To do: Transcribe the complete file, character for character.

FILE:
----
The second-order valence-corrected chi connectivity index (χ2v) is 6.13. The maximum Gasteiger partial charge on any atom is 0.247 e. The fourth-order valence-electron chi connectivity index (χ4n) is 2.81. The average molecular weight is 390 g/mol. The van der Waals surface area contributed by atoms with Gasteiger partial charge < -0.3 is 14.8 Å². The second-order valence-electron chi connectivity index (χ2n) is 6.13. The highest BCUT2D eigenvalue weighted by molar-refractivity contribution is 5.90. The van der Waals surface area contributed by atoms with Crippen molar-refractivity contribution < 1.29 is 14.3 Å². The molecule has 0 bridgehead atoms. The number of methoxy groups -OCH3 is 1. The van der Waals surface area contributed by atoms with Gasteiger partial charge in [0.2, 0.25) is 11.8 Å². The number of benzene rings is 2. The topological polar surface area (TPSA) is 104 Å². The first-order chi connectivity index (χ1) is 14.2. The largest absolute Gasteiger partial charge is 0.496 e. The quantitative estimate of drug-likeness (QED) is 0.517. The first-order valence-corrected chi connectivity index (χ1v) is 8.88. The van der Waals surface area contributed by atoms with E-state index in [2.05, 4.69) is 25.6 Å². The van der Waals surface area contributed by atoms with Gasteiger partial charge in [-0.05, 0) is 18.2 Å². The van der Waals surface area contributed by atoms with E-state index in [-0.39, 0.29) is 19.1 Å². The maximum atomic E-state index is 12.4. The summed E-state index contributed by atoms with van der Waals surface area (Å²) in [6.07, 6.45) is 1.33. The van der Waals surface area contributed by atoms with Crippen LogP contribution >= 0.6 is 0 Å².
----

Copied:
The second-order valence-corrected chi connectivity index (χ2v) is 6.13. The maximum Gasteiger partial charge on any atom is 0.247 e. The fourth-order valence-electron chi connectivity index (χ4n) is 2.81. The average molecular weight is 390 g/mol. The van der Waals surface area contributed by atoms with Gasteiger partial charge < -0.3 is 14.8 Å². The second-order valence-electron chi connectivity index (χ2n) is 6.13. The highest BCUT2D eigenvalue weighted by molar-refractivity contribution is 5.90. The van der Waals surface area contributed by atoms with Crippen molar-refractivity contribution < 1.29 is 14.3 Å². The molecule has 0 bridgehead atoms. The number of methoxy groups -OCH3 is 1. The van der Waals surface area contributed by atoms with Gasteiger partial charge in [0.2, 0.25) is 11.8 Å². The number of benzene rings is 2. The topological polar surface area (TPSA) is 104 Å². The first-order chi connectivity index (χ1) is 14.2. The largest absolute Gasteiger partial charge is 0.496 e. The quantitative estimate of drug-likeness (QED) is 0.517. The first-order valence-corrected chi connectivity index (χ1v) is 8.88. The van der Waals surface area contributed by atoms with E-state index in [2.05, 4.69) is 25.6 Å². The van der Waals surface area contributed by atoms with Gasteiger partial charge in [-0.05, 0) is 18.2 Å². The van der Waals surface area contributed by atoms with E-state index in [-0.39, 0.29) is 19.1 Å². The maximum atomic E-state index is 12.4. The summed E-state index contributed by atoms with van der Waals surface area (Å²) in [6.07, 6.45) is 1.33. The van der Waals surface area contributed by atoms with Crippen LogP contribution >= 0.6 is 0 Å².